Tuesday, September 29, 2020

Protecting the child in cyberspace?

The advent of the internet has been praised for providing desirable information, just by tapping your fingers, but last Sunday, the world celebrated the World Telecommunications and Information Science Day, under the theme, “Protecting children in Cyberspace”.

BTV broadcast the celebrations live from a small village in the north-east district, as an adversely developed village was also celebrating technology reaching them.

The ramifications of using the internet by children were clearly laid out, as it has been always. Child manipulation was discussed in length, child pornography was mentioned and a lot of other consequences were talked about in length.

It proved great to watch as people receiving a desirable innovation were also warned about how to protect children while using the internet, no one wants their child to be lured into any wrong doing or bad ideas while accessing a much needed service.

The idea is to receive but use safely.
But who ensures that the child is protected while surfing the internet? In my experience it has to be the parent. When something new is brought before any child, they have to be told at length about it, like what happened with the village of Kaudwane.

How many parents actually think about it, protecting his or her child? Not just anywhere and anyhow but on cyberspace. Wikipedia says cyberspace “is the global domain of electromagnetics as accessed and exploited through electronic technology and the modulation of electromagnetic energy to achieve a wide range of communication and control system capabilities”.

Why do most parents insist on posting their children’s photos on their profile pages on social websites? Some people use their children’s pictures as their profile pictures on either Facebook, Tagged, Hi5, Bebo, Myspace and even share their “embarrassing” videos on Youtube!

Most parents should know that one of the rules of parenting is to not embarrass your child; young boys do not want to be kissed, and mothers have firsthand experience of this. Children also are touchy, especially in their teen years. They hate it if you remind them of what they did when they were little, especially in front of their friends, your friends or even strangers.

Now, imagine your teenager learning years later that his mother pasted photos of him, wearing only nappies on Facebook, Bebo or Tagged for the world to see. A lot of children grow up resenting certain things their parents do “for them”. They don’t like that you transferred to another town/village for that job so that you can afford to pay for their school fees, invest a little for them, put them on medical aid and buy the KFC when they want it. Some even hate the name you gave them; they prefer to be called something else.

Some parents try in vain to explain why they took these “drastic” steps. And to their children they just remain cruel because you take a lot away from them by making all these other choices for them as a parent.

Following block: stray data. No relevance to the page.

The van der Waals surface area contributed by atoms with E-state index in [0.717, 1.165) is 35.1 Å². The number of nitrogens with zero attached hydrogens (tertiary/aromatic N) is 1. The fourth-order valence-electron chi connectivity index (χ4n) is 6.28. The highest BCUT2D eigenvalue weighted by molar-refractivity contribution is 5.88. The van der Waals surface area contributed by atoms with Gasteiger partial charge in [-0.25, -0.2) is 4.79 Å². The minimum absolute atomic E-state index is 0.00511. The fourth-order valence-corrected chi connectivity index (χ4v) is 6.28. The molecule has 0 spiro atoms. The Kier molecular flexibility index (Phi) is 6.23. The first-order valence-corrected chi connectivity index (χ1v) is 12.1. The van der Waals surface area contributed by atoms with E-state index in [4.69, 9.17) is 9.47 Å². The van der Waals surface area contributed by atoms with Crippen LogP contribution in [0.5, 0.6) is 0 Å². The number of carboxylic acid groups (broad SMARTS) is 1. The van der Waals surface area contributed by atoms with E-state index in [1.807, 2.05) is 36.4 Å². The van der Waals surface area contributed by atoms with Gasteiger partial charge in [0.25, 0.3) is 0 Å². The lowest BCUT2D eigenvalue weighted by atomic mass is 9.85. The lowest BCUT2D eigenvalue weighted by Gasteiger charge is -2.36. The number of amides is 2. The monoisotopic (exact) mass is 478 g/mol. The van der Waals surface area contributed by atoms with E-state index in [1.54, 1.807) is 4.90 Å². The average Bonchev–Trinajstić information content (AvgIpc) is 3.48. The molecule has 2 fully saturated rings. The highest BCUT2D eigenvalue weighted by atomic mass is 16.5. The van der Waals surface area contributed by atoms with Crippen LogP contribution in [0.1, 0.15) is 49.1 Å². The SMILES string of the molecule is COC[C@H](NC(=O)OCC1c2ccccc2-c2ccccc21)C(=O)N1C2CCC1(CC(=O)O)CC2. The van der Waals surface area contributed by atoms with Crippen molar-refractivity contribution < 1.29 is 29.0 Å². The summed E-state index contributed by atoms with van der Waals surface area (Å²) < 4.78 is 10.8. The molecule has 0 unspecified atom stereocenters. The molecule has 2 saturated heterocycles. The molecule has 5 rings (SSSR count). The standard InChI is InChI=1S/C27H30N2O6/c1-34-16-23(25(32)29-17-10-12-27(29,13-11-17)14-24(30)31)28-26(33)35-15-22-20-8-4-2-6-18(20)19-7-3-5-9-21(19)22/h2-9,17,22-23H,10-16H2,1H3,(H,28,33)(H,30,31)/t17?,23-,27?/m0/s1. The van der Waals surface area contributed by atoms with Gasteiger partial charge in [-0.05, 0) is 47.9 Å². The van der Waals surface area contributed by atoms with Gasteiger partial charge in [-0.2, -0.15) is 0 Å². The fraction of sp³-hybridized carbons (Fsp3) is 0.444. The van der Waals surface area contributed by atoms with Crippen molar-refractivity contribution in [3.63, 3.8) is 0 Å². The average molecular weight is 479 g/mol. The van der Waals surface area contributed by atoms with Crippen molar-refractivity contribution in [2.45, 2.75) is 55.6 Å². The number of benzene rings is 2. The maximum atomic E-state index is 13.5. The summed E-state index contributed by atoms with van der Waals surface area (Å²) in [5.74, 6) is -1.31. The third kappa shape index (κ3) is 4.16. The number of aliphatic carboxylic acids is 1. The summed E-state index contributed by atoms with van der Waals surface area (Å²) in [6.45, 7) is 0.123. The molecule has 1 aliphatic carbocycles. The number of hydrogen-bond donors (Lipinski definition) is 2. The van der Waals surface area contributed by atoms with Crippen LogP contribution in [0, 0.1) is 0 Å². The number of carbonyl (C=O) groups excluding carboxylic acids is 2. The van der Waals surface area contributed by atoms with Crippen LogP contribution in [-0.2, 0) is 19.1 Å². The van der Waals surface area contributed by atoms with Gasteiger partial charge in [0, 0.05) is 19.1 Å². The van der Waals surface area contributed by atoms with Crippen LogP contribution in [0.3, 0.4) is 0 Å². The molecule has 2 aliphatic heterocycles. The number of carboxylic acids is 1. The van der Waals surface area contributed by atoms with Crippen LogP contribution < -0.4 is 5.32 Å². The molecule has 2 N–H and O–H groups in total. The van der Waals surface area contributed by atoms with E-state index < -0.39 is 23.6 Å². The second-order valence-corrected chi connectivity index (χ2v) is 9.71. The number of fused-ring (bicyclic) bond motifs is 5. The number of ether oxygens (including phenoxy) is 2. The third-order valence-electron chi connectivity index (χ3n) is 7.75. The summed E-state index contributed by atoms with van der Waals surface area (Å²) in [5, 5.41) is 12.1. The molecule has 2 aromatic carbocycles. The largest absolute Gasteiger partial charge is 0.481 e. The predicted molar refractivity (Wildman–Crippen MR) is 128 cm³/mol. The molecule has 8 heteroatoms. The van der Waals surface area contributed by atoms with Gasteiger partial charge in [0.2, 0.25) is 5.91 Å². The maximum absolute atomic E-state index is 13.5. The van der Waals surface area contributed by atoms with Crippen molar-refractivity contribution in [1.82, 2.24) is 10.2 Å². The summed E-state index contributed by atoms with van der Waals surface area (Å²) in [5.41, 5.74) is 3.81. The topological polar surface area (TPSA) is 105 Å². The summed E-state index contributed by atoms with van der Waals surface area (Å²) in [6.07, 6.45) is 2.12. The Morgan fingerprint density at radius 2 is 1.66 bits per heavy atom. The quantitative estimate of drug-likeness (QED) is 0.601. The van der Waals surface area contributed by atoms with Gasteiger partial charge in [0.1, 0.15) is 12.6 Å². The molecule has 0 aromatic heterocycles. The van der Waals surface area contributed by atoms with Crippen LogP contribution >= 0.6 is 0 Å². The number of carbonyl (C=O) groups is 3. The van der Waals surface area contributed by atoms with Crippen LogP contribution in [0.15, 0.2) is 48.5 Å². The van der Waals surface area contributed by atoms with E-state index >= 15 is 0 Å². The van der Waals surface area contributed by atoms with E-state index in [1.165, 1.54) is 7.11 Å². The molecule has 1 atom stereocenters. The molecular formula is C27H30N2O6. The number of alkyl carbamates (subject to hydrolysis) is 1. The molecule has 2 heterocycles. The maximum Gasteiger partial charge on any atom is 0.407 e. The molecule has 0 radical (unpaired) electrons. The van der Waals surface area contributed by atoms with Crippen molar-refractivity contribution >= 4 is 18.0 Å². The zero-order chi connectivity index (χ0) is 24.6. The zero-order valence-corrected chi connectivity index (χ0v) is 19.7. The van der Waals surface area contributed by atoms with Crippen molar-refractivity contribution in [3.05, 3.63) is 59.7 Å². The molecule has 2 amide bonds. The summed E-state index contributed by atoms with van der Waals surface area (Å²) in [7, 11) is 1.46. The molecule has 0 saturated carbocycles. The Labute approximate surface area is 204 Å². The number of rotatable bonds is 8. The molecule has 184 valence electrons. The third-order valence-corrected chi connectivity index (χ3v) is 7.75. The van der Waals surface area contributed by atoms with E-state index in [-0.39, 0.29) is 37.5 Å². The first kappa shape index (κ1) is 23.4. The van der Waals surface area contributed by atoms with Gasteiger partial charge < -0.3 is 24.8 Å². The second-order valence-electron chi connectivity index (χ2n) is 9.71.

Mothers from a website where parents share parenting views and photos of their children, babycenter.com discussed whether it is safe to post your children’s photos on Facebook, one mother commented that, “As long as you click that friends only can view your photos, you’re safe.”

A lot of other user moms shared the same sentiments with her, they argued that they post their photos and only allow for their friends to view their albums or profile.

However, one mother argued that, “You have to be careful about posting your pictures anywhere… I don’t see why Facebook would be any different from any other site…”

The home page of the website showed pictures of some users holding their children and pictures of fragile and innocent looking newborns as profile pictures.

Facebook, which is now a widely-used networking site and is evidently used by many to post children’s pictures states its terms of use, “For content that is covered by intellectual property rights, like photos and videos (“IP content”), you specifically give us the following permission, subject to your privacy and application settings: you grant us a non-exclusive, transferable, sub-licensable, royalty-free, worldwide license to use any IP content that you post on or in connection with Facebook (“IP License”). This IP License ends when you delete your IP content or your account (except to the extent your content has been shared with others, and they have not deleted it).”

A source revealed during an interview that people should be careful what they post on the internet because once it’s put up, it cannot be removed. She said that parents should be taught how to use the internet and understand better what they do on the internet.

Every adult is at liberty to join a social website of their choice, and they have that right to do whatever they do on that particular website. But posting photos of a child is just a little extreme, children too have a right.

Parents have made mistakes over time and making choices for their children has, in many instances, not gone right with the child.

The child should be protected, even from their mothers or fathers friends. The argument that these parents want to share the pictures with friends is vague, why not attach them on the mail and send as a private message?
Let the child choose when he or she is the right age whether they want to be seen by other people wearing only diapers or naked, without front teeth, chubby or wearing that ugly dress you bought her or that grotesque suit that looked awful on him.

At the end of the day, it is their choice.

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Read this week's paper

The Telegraph September 30

Digital edition of The Telegraph, September 30, 2020.